What Exactly Is Dark Matter? This Recent Study Suggests There Could Be Galaxies Of It

A member of staff looks up at the artwork 'Black Shoals: Dark Matter' projection by artists Joshua Portway and Lise Autogena, during a photocall to promote the Big Bang Data exhibition at Somerset House in London on December 2, 2015. The artwork depicts stars in a galaxy, created from real time data taken from the stock market. AFP PHOTO/JUSTIN TALLIS RESTRICTED TO EDITORIAL USE, MANDATORY MENTION OF THE ARTIST UPON PUBLICATION, TO ILLUSTRATE THE EVENT AS SPECIFIED IN THE CAPTION / AFP / JUSTIN TALLIS (Photo credit should read JUSTIN TALLIS/AFP/Getty Images)
Source: JUSTIN TALLIS/AFP/Getty Images

Scientists say that a new kind of telescope hack has discovered galaxy-type objects made up of dark matter, and without any kind of observable stars. So, what exactly is dark matter? While one of the new structures observed with the experimental Dragonfly telescopic array have roughly the same amount of mass as our very own Milky Way, that doesn't mean that we know exactly what dark matter is made up of, yet.

Depending on who you ask, dark matter, or mass that doesn't interact with photons of light in the way that our eyes can detect, makes up anywhere from 27 percent to 83 percent of the known universe. While we can't observe dark matter directly with our eyes, we've been able to infer its existence by studying how objects interact with each other, and the space around them. How? Well, even though we can't "see" dark matter directly, it does have mass, and therefore does exert force on nearby objects. 

The scientists who worked on the Dragonfly array were able to pick up ghostly scatterings of diffuse matter present on the edges of several known galaxies by processing several photos taken from an array of 24 ultra-high tech, consumer telephoto lenses from Canon. By compounding the lenses and using custom software to "stitch" the photos together, scientists have been able to see groupings of dark matter, called "ultra diffuse galaxies" that seem to be held together by dark energy. In other words, there are large cosmic structures out there with no discernible center of gravity — like a heavy object such as a star — to keep it all together.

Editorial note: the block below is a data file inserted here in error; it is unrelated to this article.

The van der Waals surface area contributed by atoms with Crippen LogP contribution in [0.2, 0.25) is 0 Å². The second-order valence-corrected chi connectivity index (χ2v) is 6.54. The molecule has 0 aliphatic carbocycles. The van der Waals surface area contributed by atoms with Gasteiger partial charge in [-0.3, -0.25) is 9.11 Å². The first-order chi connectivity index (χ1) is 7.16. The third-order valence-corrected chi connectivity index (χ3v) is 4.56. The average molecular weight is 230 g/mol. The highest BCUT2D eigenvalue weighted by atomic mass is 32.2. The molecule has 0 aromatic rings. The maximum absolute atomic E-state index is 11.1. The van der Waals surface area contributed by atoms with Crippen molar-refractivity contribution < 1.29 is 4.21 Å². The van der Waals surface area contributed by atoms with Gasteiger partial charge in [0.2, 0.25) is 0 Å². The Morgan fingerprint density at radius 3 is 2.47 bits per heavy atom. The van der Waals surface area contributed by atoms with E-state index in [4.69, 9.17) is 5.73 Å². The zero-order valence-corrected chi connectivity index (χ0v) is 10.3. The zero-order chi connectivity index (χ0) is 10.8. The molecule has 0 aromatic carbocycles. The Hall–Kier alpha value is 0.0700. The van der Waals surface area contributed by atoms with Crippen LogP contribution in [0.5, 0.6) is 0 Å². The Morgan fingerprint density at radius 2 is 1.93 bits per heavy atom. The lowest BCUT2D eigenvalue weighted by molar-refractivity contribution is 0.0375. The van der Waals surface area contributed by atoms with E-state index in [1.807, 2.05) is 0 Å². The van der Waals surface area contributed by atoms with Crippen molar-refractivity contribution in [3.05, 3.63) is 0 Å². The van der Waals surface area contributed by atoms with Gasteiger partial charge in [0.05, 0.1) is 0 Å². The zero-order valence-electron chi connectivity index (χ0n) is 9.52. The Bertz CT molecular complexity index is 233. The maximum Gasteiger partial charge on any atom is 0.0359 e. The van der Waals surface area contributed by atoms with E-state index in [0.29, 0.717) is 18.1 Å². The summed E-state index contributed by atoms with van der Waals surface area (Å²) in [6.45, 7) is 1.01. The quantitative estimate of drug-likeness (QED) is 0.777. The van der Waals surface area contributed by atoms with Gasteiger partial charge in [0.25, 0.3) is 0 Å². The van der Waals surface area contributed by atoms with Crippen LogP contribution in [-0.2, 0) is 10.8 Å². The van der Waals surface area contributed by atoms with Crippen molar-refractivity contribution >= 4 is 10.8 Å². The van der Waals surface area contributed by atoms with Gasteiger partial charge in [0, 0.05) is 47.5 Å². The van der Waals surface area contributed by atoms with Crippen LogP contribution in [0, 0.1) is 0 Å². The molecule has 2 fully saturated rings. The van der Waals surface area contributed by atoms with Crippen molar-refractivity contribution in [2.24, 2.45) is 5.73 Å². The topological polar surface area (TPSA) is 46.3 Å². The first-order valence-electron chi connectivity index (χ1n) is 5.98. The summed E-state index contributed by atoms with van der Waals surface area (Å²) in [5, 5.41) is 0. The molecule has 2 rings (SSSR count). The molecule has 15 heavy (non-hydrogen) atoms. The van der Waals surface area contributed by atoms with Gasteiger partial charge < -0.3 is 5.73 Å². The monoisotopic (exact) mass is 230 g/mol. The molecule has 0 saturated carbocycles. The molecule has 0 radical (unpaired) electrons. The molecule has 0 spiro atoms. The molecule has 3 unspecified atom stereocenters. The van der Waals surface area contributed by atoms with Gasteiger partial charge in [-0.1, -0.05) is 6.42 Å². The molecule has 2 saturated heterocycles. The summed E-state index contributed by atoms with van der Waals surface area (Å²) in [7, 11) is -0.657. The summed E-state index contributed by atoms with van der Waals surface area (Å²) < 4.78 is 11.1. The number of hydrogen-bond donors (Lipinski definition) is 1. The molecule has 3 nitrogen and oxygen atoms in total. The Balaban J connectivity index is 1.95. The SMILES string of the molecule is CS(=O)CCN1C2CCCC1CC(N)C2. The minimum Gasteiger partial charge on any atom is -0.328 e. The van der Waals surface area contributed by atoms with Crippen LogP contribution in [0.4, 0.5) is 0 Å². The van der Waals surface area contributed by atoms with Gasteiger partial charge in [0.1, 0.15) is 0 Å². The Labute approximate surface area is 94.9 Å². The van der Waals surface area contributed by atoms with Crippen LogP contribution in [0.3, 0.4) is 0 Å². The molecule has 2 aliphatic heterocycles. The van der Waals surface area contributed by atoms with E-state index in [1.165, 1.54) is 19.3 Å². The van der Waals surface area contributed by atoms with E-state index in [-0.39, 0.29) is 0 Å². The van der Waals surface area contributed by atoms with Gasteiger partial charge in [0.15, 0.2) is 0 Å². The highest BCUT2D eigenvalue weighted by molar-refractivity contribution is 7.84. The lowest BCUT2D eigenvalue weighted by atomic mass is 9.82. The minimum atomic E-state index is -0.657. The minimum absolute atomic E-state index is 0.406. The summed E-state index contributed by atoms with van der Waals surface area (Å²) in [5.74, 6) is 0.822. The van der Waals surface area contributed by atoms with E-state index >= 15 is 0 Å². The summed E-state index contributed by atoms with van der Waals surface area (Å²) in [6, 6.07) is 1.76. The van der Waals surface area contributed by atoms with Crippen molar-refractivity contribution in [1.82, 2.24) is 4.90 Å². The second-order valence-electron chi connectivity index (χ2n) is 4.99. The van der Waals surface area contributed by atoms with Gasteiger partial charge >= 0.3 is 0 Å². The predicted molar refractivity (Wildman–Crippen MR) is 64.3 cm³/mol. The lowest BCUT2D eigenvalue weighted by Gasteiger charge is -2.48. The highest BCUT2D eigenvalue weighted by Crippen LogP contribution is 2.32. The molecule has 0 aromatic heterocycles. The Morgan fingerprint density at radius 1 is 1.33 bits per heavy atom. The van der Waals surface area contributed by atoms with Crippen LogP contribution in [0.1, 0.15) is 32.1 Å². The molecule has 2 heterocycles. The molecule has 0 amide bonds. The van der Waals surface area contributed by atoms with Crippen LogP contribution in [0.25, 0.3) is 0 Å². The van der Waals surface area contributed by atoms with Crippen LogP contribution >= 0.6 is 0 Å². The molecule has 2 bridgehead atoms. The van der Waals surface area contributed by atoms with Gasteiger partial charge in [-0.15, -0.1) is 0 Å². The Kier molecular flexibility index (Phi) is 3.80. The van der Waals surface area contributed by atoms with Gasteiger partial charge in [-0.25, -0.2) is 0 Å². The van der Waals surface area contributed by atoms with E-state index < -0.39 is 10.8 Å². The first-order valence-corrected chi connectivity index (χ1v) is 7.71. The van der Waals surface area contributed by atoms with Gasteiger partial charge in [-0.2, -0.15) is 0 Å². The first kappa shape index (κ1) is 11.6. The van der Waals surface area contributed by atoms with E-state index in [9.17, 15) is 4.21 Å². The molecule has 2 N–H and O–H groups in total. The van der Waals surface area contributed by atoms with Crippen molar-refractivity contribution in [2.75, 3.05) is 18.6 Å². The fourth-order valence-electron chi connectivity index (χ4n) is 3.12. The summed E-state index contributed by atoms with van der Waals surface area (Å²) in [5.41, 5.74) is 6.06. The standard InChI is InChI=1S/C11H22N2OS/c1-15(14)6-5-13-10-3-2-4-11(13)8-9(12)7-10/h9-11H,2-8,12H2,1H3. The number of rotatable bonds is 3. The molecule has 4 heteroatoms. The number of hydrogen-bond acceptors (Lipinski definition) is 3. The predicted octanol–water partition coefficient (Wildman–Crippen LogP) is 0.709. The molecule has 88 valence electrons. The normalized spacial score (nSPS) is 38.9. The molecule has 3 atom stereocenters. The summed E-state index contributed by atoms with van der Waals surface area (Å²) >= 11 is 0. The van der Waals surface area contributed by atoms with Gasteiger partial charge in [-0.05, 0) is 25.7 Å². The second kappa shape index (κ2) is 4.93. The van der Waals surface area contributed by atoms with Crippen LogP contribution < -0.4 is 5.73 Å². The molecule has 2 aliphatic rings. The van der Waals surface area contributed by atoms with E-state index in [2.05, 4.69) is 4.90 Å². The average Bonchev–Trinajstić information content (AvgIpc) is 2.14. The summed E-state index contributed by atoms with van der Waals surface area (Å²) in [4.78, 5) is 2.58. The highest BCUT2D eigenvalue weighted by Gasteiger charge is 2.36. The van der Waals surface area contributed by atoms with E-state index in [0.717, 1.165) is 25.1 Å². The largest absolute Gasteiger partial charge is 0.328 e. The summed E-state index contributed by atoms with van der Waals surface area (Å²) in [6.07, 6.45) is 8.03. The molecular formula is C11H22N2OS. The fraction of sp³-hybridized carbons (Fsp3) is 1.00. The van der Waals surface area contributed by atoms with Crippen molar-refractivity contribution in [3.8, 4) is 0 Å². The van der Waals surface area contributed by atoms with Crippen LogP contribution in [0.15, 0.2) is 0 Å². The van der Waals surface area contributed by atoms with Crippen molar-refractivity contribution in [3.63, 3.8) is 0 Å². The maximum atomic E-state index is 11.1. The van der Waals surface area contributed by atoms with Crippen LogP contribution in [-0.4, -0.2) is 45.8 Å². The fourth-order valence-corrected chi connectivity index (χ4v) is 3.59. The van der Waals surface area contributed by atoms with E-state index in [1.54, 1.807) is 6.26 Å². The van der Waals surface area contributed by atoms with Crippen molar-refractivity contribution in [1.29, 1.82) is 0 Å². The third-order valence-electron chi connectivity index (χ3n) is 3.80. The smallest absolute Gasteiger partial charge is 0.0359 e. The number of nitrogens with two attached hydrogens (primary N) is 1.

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There are still a few other ideas floating around that try to explain what is going on with all of the unaccounted for mass that we can't see with our eyes or our current level of imaging technology. Although, as the international team behind the Dragonfly array has found, that is a rapidly evolving field. One such theory is the so-called "dark fluid" hypothesis which posits that dark energy and dark matter just exist in a deconstructed blob or soup without having a whole lot of effect on visible matter. 

While it still isn't clear to researchers what exactly dark matter is, and how, if at all, it can affect life on Earth in perceptible ways, being able to get a clearer image of dark galaxies will undoubtedly help researchers shed more light on the subject.

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